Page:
Before we left Vicksburg, we made a quick stop at the Vicksburg Battlefield and Museum. Lucky for us, as this was the last free day to see this National Park and coincided with the last day our NP pass was valid as we purchased it last April. At $80, we have gotten our money’s worth out of it. We decided to purchase the audio CD that explains the stops along the roadway. As we toured the battlefield via automobile, it became apparent to me just how close the Union line was from the Confederate line; only 50 to 100 yards apart for almost 6 miles around the eastern side of Vicksburg. (Click on any image to enlarge or any underlined topic to learn more)
The Civil War was the deadliest war in US history, partly because all that fought were Americans, but also it was mostly fought hand-to-hand, and puncture wounds from a bayonet were most always lethal. The Confederates were flanked by the Union to the east, and the Mississippi River on the west, bring into play the Union Navy sailing up the river. Once the blockade of the river was breached by Cairo, the first Union “Ironsides” to be used in that battle, the Confederates were surrounded. It wasn’t long, however, that Confederate spies planted mines (at that time called torpedos) in the Yazoo River and sank the Cairo on December 12, 1862. The Union went on to form a blockade around the city, eliminating provisions from reaching the Rebels, and on July 4, 1863 the starving troops surrendered to the Union. The Cairo laid on the Yazoo river bottom for 102 years, before being raised and partially rebuilt here at the museum.
“Houston, we have a problem”, words I recall from Apollo 7, but apropos the following morning, as we tried to leave Askew’s Crossing RV Park, the ground was just soft enough from the recent rains, that as I tried to depart, could not. Rather than bury the rig and/or tear up their grass, I went to the office for advice; a few minutes later, voila………………(Great people and a great RV Park)
Finally on the road to Benchmark RV Park in Meridian, MS, it rained on us most of the way. We stopped at a rest stop for lunch, and along side of us was a semi with a big “Cooper Standard #29” painted on it. CC said, “I wonder who that is?” Well we are in the heart of NASCAR, and after a brief Goggle search determined it was Brad Keselowski.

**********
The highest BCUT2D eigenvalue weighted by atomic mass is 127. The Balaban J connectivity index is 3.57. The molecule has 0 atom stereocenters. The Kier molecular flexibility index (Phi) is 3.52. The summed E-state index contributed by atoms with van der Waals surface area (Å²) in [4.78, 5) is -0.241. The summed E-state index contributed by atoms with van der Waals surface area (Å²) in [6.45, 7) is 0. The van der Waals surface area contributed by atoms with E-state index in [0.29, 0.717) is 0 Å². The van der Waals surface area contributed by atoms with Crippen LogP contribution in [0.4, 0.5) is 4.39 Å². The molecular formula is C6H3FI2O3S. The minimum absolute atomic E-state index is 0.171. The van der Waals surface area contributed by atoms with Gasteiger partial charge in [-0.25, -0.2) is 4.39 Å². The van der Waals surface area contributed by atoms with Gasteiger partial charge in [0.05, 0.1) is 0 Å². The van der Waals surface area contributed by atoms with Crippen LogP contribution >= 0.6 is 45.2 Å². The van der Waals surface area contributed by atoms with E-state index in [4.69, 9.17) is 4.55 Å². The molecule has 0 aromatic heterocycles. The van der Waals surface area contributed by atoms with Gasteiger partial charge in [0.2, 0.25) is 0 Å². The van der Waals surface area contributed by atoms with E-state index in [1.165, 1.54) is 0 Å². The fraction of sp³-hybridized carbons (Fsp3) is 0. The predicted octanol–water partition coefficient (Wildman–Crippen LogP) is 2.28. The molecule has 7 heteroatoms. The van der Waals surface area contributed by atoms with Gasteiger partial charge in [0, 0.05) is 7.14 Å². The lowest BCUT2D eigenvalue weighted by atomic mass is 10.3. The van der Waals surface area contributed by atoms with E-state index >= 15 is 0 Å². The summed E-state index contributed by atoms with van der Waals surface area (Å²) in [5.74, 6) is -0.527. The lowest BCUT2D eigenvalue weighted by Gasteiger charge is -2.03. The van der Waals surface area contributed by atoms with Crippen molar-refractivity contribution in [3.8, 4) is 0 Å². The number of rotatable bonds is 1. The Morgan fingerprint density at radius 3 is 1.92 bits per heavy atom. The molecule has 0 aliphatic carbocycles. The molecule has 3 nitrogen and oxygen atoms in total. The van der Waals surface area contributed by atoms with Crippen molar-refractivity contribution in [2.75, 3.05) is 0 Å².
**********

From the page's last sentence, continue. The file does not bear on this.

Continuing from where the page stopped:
The following day the rain continued, so while CC got caught up on laundry, I worked on closing the books for April. I am thrilled to see that we are still under budget for the year by $5,200, but realize as we travel northward, our expenses increase, just as they have in years past. It’s a fact that wages and the cost of living are more in the north, and I often wonder if people are interested more in their standard of living OR their quality of life?
Friday we traveled to Hoover RV Park just outside Birmingham to visit with ex-neighbors Patrick and Jennifer. They have, since their move in 2006, added son Carson, and daughter Taylor. Beautiful kids, but who would have expected anything less from their parent’s genetic combination.
We had a great visit, and took the kids to the zoo. Carson is at that age (5), that all he wants to do is GO; waiting is not in his vocabulary as he would run from one exhibit to the next, and got particularly excited about feeding the Lorikeets.
Taylor, on the other hand, seems to be content just being in the moment. She can entertain herself with her stamps and stamp pad, which is usually out of ink (according to her), or by just chillin’ at the zoo; but all the while keeping one eye on big brother, and announces verbosely of his indiscretions. Patrick, I think you are going to need to follow Rodney Atkins advice when she becomes a teen. (Click on the underlined for the rest of the story and grit your teeth through the opening ad))
Our visit in Birmingham was much too short and we enjoyed every minute. CC and I chuckle to ourselves, knowing the Patrick and Jennifer of Denver, and this parental version we now know. The conversations we had with them about having children seemed so foreign to them then, but I’ll be the first to admit it; they are good parents and love their children unconditionally. My only question is, when is #3 planned?
All good things must come to an end, and so it is we travel northwest to Tupelo, MS where we will once again get on the Natchez Trace for our trip to Nashville. We arrived unscathed at the Campground at Barnes Crossing for our two day stay. Nice park and super friendly people, and less than a mile from the Trace, so if you’re ever in the area, we highly recommend it.